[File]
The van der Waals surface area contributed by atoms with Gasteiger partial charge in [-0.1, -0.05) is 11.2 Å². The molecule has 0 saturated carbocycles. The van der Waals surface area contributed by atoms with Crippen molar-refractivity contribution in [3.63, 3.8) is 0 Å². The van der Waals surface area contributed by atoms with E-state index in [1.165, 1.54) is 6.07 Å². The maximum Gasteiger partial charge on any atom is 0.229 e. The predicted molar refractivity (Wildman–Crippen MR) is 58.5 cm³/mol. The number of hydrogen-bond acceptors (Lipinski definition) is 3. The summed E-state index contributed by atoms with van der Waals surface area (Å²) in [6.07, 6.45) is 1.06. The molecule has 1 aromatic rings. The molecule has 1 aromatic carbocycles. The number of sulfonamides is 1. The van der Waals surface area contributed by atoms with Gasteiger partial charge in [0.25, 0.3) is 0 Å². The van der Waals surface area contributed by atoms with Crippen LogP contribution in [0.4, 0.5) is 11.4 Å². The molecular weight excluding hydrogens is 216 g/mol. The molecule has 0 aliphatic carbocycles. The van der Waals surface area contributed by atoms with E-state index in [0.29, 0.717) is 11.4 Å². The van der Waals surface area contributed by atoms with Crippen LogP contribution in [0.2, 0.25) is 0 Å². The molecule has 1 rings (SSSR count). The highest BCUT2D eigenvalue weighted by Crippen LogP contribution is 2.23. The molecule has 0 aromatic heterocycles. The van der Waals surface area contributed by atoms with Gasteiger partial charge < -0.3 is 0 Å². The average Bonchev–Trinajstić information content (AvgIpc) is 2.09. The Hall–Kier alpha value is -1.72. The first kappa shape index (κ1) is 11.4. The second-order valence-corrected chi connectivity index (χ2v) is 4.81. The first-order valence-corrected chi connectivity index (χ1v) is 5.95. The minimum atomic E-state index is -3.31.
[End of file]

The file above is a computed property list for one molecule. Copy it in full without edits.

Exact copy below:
The van der Waals surface area contributed by atoms with Gasteiger partial charge in [-0.1, -0.05) is 11.2 Å². The molecule has 0 saturated carbocycles. The van der Waals surface area contributed by atoms with Crippen molar-refractivity contribution in [3.63, 3.8) is 0 Å². The van der Waals surface area contributed by atoms with E-state index in [1.165, 1.54) is 6.07 Å². The maximum Gasteiger partial charge on any atom is 0.229 e. The predicted molar refractivity (Wildman–Crippen MR) is 58.5 cm³/mol. The number of hydrogen-bond acceptors (Lipinski definition) is 3. The summed E-state index contributed by atoms with van der Waals surface area (Å²) in [6.07, 6.45) is 1.06. The molecule has 1 aromatic rings. The molecule has 1 aromatic carbocycles. The number of sulfonamides is 1. The van der Waals surface area contributed by atoms with Gasteiger partial charge in [0.25, 0.3) is 0 Å². The van der Waals surface area contributed by atoms with Crippen LogP contribution in [0.4, 0.5) is 11.4 Å². The molecular weight excluding hydrogens is 216 g/mol. The molecule has 0 aliphatic carbocycles. The van der Waals surface area contributed by atoms with E-state index in [0.29, 0.717) is 11.4 Å². The van der Waals surface area contributed by atoms with Crippen LogP contribution in [0.2, 0.25) is 0 Å². The molecule has 1 rings (SSSR count). The highest BCUT2D eigenvalue weighted by Crippen LogP contribution is 2.23. The molecule has 0 aromatic heterocycles. The van der Waals surface area contributed by atoms with Gasteiger partial charge < -0.3 is 0 Å². The average Bonchev–Trinajstić information content (AvgIpc) is 2.09. The Hall–Kier alpha value is -1.72. The first kappa shape index (κ1) is 11.4. The second-order valence-corrected chi connectivity index (χ2v) is 4.81. The first-order valence-corrected chi connectivity index (χ1v) is 5.95. The minimum atomic E-state index is -3.31.